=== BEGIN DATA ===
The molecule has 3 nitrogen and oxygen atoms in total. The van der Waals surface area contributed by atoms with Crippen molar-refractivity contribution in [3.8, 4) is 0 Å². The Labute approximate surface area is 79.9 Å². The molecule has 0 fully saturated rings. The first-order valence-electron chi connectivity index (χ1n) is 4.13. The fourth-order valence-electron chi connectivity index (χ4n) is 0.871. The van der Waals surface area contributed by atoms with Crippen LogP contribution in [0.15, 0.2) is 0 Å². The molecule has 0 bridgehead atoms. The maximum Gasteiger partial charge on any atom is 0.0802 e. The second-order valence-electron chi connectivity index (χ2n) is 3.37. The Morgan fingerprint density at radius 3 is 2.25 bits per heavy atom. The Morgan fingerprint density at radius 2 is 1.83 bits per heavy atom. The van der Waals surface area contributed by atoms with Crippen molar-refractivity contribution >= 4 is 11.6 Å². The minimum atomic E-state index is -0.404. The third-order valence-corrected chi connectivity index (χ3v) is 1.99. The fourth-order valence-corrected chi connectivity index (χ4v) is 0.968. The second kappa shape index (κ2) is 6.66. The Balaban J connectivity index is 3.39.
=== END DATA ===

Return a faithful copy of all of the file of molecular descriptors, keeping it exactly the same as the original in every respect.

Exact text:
The molecule has 3 nitrogen and oxygen atoms in total. The van der Waals surface area contributed by atoms with Crippen molar-refractivity contribution in [3.8, 4) is 0 Å². The Labute approximate surface area is 79.9 Å². The molecule has 0 fully saturated rings. The first-order valence-electron chi connectivity index (χ1n) is 4.13. The fourth-order valence-electron chi connectivity index (χ4n) is 0.871. The van der Waals surface area contributed by atoms with Crippen LogP contribution in [0.15, 0.2) is 0 Å². The molecule has 0 bridgehead atoms. The maximum Gasteiger partial charge on any atom is 0.0802 e. The second-order valence-electron chi connectivity index (χ2n) is 3.37. The Morgan fingerprint density at radius 3 is 2.25 bits per heavy atom. The Morgan fingerprint density at radius 2 is 1.83 bits per heavy atom. The van der Waals surface area contributed by atoms with Crippen molar-refractivity contribution >= 4 is 11.6 Å². The minimum atomic E-state index is -0.404. The third-order valence-corrected chi connectivity index (χ3v) is 1.99. The fourth-order valence-corrected chi connectivity index (χ4v) is 0.968. The second kappa shape index (κ2) is 6.66. The Balaban J connectivity index is 3.39.